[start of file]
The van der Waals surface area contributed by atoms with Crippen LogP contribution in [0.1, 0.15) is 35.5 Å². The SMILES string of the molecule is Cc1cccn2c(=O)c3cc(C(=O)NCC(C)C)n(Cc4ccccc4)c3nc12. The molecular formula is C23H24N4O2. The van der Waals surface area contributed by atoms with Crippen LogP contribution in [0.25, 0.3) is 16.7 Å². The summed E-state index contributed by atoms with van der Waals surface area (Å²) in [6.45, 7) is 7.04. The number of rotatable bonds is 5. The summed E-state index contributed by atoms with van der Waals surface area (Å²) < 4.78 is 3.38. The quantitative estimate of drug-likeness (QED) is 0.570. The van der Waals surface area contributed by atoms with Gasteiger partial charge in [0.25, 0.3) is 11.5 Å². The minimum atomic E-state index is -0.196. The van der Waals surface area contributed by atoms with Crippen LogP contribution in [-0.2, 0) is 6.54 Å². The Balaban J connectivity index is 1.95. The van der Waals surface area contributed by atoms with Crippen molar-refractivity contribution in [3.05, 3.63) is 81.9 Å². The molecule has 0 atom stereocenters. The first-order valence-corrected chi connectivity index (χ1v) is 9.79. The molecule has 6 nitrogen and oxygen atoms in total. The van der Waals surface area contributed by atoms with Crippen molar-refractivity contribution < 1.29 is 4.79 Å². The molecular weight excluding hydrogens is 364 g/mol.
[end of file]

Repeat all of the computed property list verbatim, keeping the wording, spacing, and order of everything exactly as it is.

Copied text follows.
The van der Waals surface area contributed by atoms with Crippen LogP contribution in [0.1, 0.15) is 35.5 Å². The SMILES string of the molecule is Cc1cccn2c(=O)c3cc(C(=O)NCC(C)C)n(Cc4ccccc4)c3nc12. The molecular formula is C23H24N4O2. The van der Waals surface area contributed by atoms with Crippen LogP contribution in [0.25, 0.3) is 16.7 Å². The summed E-state index contributed by atoms with van der Waals surface area (Å²) in [6.45, 7) is 7.04. The number of rotatable bonds is 5. The summed E-state index contributed by atoms with van der Waals surface area (Å²) < 4.78 is 3.38. The quantitative estimate of drug-likeness (QED) is 0.570. The van der Waals surface area contributed by atoms with Gasteiger partial charge in [0.25, 0.3) is 11.5 Å². The minimum atomic E-state index is -0.196. The van der Waals surface area contributed by atoms with Crippen LogP contribution in [-0.2, 0) is 6.54 Å². The Balaban J connectivity index is 1.95. The van der Waals surface area contributed by atoms with Crippen molar-refractivity contribution in [3.05, 3.63) is 81.9 Å². The molecule has 0 atom stereocenters. The first-order valence-corrected chi connectivity index (χ1v) is 9.79. The molecule has 6 nitrogen and oxygen atoms in total. The van der Waals surface area contributed by atoms with Crippen molar-refractivity contribution < 1.29 is 4.79 Å². The molecular weight excluding hydrogens is 364 g/mol.